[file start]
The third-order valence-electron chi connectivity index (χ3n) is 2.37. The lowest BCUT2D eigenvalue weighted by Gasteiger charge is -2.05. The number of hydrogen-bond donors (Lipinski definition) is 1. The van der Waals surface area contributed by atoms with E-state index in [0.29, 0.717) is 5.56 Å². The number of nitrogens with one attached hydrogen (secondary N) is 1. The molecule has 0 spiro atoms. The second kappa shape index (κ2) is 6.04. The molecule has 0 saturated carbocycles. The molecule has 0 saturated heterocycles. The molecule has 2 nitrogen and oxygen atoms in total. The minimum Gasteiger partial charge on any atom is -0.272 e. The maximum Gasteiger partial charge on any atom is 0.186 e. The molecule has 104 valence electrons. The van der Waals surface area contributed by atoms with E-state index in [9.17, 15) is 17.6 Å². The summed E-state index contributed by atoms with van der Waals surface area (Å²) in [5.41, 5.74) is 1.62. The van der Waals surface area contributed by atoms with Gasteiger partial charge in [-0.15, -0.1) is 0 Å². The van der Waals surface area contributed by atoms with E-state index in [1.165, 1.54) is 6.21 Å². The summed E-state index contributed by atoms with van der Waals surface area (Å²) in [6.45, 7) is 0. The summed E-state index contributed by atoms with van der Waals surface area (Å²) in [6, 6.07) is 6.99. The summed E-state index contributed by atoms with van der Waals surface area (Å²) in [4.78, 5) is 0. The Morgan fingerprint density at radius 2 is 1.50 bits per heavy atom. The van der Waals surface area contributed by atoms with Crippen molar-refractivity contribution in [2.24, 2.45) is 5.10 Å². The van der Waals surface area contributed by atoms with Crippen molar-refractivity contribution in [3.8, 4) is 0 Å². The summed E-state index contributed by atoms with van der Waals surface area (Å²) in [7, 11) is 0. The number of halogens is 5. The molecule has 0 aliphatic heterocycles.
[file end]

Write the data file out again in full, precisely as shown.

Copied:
The third-order valence-electron chi connectivity index (χ3n) is 2.37. The lowest BCUT2D eigenvalue weighted by Gasteiger charge is -2.05. The number of hydrogen-bond donors (Lipinski definition) is 1. The van der Waals surface area contributed by atoms with E-state index in [0.29, 0.717) is 5.56 Å². The number of nitrogens with one attached hydrogen (secondary N) is 1. The molecule has 0 spiro atoms. The second kappa shape index (κ2) is 6.04. The molecule has 0 saturated carbocycles. The molecule has 0 saturated heterocycles. The molecule has 2 nitrogen and oxygen atoms in total. The minimum Gasteiger partial charge on any atom is -0.272 e. The maximum Gasteiger partial charge on any atom is 0.186 e. The molecule has 104 valence electrons. The van der Waals surface area contributed by atoms with E-state index in [9.17, 15) is 17.6 Å². The summed E-state index contributed by atoms with van der Waals surface area (Å²) in [5.41, 5.74) is 1.62. The van der Waals surface area contributed by atoms with Gasteiger partial charge in [-0.15, -0.1) is 0 Å². The van der Waals surface area contributed by atoms with E-state index in [1.165, 1.54) is 6.21 Å². The summed E-state index contributed by atoms with van der Waals surface area (Å²) in [6.45, 7) is 0. The summed E-state index contributed by atoms with van der Waals surface area (Å²) in [6, 6.07) is 6.99. The summed E-state index contributed by atoms with van der Waals surface area (Å²) in [4.78, 5) is 0. The Morgan fingerprint density at radius 2 is 1.50 bits per heavy atom. The van der Waals surface area contributed by atoms with Crippen molar-refractivity contribution in [2.24, 2.45) is 5.10 Å². The van der Waals surface area contributed by atoms with Crippen molar-refractivity contribution in [3.8, 4) is 0 Å². The summed E-state index contributed by atoms with van der Waals surface area (Å²) in [7, 11) is 0. The number of halogens is 5. The molecule has 0 aliphatic heterocycles.